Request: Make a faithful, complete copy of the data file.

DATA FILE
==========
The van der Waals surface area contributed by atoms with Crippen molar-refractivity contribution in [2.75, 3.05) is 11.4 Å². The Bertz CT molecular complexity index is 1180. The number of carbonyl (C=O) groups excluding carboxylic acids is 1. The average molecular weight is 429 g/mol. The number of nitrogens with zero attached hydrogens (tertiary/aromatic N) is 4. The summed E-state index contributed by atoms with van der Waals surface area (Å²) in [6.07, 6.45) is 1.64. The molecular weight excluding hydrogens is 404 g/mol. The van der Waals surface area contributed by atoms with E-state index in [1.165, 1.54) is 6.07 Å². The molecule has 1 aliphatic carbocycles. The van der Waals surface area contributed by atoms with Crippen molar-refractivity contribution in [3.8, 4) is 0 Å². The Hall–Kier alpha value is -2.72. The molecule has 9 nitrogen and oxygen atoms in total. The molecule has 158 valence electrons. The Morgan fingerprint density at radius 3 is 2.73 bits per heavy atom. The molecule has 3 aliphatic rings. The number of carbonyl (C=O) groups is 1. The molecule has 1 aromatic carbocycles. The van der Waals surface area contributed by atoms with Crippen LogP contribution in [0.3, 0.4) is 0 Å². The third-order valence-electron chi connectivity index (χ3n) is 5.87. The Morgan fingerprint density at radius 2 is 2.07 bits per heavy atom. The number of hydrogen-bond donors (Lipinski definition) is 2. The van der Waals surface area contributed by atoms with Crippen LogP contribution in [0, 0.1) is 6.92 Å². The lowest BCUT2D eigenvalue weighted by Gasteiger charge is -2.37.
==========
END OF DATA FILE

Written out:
The van der Waals surface area contributed by atoms with Crippen molar-refractivity contribution in [2.75, 3.05) is 11.4 Å². The Bertz CT molecular complexity index is 1180. The number of carbonyl (C=O) groups excluding carboxylic acids is 1. The average molecular weight is 429 g/mol. The number of nitrogens with zero attached hydrogens (tertiary/aromatic N) is 4. The summed E-state index contributed by atoms with van der Waals surface area (Å²) in [6.07, 6.45) is 1.64. The molecular weight excluding hydrogens is 404 g/mol. The van der Waals surface area contributed by atoms with E-state index in [1.165, 1.54) is 6.07 Å². The molecule has 1 aliphatic carbocycles. The van der Waals surface area contributed by atoms with Crippen molar-refractivity contribution in [3.8, 4) is 0 Å². The Hall–Kier alpha value is -2.72. The molecule has 9 nitrogen and oxygen atoms in total. The molecule has 158 valence electrons. The Morgan fingerprint density at radius 3 is 2.73 bits per heavy atom. The molecule has 3 aliphatic rings. The number of carbonyl (C=O) groups is 1. The molecule has 1 aromatic carbocycles. The van der Waals surface area contributed by atoms with Crippen LogP contribution in [0.3, 0.4) is 0 Å². The third-order valence-electron chi connectivity index (χ3n) is 5.87. The Morgan fingerprint density at radius 2 is 2.07 bits per heavy atom. The number of hydrogen-bond donors (Lipinski definition) is 2. The van der Waals surface area contributed by atoms with Crippen LogP contribution in [0, 0.1) is 6.92 Å². The lowest BCUT2D eigenvalue weighted by Gasteiger charge is -2.37.